I’m not quite sure I follow how a moderate social democrat could have won in a landslide in 2016 but will be crushed by the right wing in 2020. Maybe you can flesh that out a bit?

  19. Bellwether @ #225 Wednesday, February 12th, 2020 – 3:50 pm

    I’m not quite sure I follow how a moderate social democrat could have won in a landslide in 2016 but will be crushed by the right wing in 2020. Maybe you can flesh that out a bit?

    There’s less trepidation amongst the GOP rank-and-file about Trump in 2020. And they’ve had 4 years to dig up dirt about the likely Democratic nominees.

    Just look what they tried to do to Biden. And just look at what they’ve done to Biden. Dangerous to think they haven’t put just as much effort into Sanders.

  20. SF

    “will the white angry males in rust belt states that swung it for Trump vote for a gay man or a woman with limited ‘brand recognition’?”

    Harsh reality, no chance. Worse than that though, many of the key minorities, who actually tend to be quite socially conservative, will stay home in the unlikely event that Buttigieg gets the nomination. That’s the reality some on here want to ignore because of their dislike of Sanders. I don’t like that reality any more than anyone else, but particularly if the nominee is Buttigieg he’d be smashed in those rust belt states you mention.

  21. ar
    “Because this is US politics, where socialism == communism in the eyes of enough people, and especially in the eyes of traditional GOP voters.”

    Exactly. And also in the eyes of a great many independent and swing voters.

  22. ‘In Vanity Fair, Peter Hamby deconstructs the real-world difficulties of beating Trump by building a movement of lightly-informed, intermittent voters based on policy proposals and political ideology. Writes Hamby:

    There are plenty of divisions in our conventional wisdom—insider versus outsider, progressive versus moderate, young versus old—but one of the biggest splits in American politics is simply between those who follow politics closely and those who do not.

    It’s a split that maps, if not perfectly, onto the gap which emerged between college and non-college-educated voters in 2016. The latter set are often low-information voters who view politicians and media with contempt, deciding to sit elections out. Trump has exploited them to powerful effect. This president has made politics about culture—not just policy. He found a way to attract new voters, particularly rural and non-college-educated whites who previously thumbed their nose at conventional politics. Because he’s a pure attention merchant, he doesn’t care what screen he appears on, as long as he is there. Because he lacks an ounce of shame, it all works, with or without the blessing of the legacy press . . .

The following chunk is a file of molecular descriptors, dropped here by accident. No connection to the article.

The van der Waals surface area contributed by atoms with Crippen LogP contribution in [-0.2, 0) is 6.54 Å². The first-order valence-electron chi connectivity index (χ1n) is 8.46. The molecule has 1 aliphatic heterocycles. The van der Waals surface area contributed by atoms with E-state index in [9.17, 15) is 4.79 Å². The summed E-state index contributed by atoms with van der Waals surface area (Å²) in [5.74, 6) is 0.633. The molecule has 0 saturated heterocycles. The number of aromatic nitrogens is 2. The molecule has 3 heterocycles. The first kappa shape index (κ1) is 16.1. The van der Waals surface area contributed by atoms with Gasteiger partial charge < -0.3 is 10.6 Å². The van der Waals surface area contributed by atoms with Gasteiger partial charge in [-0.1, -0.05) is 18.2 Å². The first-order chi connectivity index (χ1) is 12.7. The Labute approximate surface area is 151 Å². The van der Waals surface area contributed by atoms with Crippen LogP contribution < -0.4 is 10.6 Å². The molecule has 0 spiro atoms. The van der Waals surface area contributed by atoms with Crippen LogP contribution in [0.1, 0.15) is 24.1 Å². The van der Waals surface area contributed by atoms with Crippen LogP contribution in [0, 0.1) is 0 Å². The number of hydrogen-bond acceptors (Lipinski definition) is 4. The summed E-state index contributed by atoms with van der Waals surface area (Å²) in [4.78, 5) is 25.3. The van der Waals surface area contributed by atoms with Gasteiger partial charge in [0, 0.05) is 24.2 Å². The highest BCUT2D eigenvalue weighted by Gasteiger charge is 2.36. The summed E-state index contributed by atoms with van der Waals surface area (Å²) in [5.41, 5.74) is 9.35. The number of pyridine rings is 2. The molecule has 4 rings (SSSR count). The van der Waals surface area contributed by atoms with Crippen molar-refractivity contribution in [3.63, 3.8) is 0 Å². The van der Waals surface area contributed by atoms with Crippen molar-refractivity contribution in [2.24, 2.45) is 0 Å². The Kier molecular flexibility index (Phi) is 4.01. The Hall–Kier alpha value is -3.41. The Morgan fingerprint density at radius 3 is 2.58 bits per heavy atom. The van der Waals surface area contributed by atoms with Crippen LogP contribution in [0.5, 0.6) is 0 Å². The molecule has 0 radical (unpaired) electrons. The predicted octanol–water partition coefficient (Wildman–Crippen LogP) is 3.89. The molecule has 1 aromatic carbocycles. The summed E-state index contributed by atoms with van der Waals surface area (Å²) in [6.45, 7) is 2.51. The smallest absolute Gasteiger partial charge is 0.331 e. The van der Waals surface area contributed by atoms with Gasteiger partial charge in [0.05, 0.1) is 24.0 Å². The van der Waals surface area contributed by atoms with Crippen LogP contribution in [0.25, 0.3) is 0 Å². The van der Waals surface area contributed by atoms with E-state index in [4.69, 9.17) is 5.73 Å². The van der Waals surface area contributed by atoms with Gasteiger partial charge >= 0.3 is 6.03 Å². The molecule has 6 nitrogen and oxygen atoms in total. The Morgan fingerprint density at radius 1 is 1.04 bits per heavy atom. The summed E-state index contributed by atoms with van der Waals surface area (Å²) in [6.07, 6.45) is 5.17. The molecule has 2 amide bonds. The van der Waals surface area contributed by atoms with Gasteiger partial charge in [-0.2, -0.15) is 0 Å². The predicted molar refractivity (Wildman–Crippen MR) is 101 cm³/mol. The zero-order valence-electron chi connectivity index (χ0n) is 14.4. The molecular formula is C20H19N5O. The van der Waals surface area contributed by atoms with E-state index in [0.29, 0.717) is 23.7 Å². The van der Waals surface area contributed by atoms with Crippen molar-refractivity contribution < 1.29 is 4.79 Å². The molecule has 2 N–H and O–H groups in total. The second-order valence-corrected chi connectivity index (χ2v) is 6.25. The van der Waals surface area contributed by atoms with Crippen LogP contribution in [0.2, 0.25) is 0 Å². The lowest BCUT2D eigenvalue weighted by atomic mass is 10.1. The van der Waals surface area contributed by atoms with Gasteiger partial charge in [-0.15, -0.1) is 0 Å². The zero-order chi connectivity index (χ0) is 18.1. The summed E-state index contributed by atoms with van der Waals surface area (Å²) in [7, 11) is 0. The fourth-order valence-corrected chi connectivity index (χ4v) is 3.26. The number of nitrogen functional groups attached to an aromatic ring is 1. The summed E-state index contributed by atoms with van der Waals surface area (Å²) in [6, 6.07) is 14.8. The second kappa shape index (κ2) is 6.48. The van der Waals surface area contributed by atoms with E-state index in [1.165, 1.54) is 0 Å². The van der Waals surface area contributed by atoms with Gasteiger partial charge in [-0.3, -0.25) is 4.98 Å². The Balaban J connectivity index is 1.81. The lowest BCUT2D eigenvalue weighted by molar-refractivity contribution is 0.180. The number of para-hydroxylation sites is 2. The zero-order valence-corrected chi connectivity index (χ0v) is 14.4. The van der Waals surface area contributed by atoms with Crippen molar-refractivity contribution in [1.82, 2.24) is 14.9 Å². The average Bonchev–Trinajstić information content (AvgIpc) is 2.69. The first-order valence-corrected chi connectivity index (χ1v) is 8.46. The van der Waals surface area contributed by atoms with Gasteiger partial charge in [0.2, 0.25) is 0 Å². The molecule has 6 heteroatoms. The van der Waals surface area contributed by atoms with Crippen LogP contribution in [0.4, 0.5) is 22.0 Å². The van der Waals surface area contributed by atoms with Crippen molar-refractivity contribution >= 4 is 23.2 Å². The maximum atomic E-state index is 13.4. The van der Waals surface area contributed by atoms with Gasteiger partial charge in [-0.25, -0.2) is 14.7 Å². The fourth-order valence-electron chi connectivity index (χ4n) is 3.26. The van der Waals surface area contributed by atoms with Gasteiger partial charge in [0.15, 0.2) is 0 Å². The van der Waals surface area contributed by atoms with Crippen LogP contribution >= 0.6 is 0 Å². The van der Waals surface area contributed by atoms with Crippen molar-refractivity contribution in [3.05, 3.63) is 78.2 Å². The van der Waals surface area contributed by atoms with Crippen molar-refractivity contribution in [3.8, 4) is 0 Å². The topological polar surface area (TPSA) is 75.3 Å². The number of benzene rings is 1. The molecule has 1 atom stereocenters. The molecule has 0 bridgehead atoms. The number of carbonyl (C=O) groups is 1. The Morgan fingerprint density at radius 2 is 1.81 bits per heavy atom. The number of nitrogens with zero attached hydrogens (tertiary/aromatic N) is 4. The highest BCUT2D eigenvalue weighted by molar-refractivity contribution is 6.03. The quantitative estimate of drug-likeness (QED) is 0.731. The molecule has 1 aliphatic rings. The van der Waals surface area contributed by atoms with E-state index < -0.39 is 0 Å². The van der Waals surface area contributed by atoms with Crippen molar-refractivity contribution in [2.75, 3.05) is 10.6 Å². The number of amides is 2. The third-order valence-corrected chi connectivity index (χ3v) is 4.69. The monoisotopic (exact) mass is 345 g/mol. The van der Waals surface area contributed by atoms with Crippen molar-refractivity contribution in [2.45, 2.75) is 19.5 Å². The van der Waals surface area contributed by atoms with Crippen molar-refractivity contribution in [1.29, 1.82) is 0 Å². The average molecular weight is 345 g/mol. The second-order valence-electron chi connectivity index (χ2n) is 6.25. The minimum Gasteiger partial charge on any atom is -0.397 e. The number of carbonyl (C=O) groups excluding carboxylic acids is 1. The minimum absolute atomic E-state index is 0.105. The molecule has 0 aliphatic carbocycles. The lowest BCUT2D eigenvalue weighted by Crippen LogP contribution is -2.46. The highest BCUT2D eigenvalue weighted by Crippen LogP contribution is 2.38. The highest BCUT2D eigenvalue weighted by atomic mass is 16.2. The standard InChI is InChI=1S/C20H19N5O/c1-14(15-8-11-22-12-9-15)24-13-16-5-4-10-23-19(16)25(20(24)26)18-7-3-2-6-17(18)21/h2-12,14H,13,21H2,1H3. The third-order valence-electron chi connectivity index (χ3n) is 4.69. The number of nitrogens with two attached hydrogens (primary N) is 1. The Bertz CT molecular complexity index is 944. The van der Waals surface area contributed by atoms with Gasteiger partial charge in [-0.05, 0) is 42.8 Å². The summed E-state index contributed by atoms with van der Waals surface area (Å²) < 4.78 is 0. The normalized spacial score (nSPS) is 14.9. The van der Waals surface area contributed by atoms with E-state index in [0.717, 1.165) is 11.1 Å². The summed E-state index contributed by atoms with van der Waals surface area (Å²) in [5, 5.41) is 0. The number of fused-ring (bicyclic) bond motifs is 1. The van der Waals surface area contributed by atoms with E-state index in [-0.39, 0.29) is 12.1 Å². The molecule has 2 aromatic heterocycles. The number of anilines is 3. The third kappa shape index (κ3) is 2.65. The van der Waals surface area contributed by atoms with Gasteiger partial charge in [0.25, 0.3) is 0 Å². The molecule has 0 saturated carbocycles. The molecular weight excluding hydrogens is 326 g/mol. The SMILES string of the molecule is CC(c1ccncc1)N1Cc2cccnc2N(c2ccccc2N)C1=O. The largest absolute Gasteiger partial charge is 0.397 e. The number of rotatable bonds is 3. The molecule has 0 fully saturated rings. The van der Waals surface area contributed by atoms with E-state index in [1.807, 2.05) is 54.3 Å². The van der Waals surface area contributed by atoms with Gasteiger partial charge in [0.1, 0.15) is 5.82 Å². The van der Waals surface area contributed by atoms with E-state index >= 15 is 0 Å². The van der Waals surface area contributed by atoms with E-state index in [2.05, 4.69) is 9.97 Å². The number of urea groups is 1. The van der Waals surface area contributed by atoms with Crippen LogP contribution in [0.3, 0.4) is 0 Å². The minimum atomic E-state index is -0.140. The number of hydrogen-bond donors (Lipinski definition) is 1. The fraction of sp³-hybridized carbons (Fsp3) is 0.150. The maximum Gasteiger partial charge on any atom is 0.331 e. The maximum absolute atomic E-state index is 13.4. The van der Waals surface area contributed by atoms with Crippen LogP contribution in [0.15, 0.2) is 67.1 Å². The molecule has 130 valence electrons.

Not since Barack Obama have Democrats had a figure compelling enough to overwhelm the information divides in our culture, to appear on all screens at all times and capture the attention of people who don’t usually follow politics: black people, Hispanics, young people, low-income voters, and people who just think politics sucks.

    Obama, one recalls, was a uniquely eloquent and charismatic figure who, because he aspired to be America’s first black president, became a phenomenon who transcended ideology. That’s not Bernie Sanders—who, like Joe Biden, is another septuagenarian white guy.

    ‘On this subject, Hamby relates the experience of former Obama lieutenant Jon Favreau, who recently emerged from conducting focus groups worried about “off-and-on-Democrats who don’t follow the news closely.” Awash in cynicism and distrust, these folks expressed indifference to Biden and Sanders and—inimical to Sanders’ theory of the case—a disdain for government itself. Reported Favreau: “No one could remember the last thing the government had actually done to improve their lives, except one woman in Miami who brought up the Affordable Care Act.”

    Hamby’s inescapable conclusion is that Trump enjoys a huge advantage over Democrats among low-information voters. Similarly, Politico quotes a former senior member of the Obama campaign team who challenges Sanders’ fundamental thesis:

    My concern about Sanders would be just how low his ceiling may be. The argument Sanders would make is that he can turn out tough-to-turn-out voters. While many are progressive like the Sanders base, most aren’t, most aren’t connected to politics, they tend to be more moderate. I think it’s a falsehood that all people not registering to turn out are looking for the most classically liberal candidates—that’s just not true.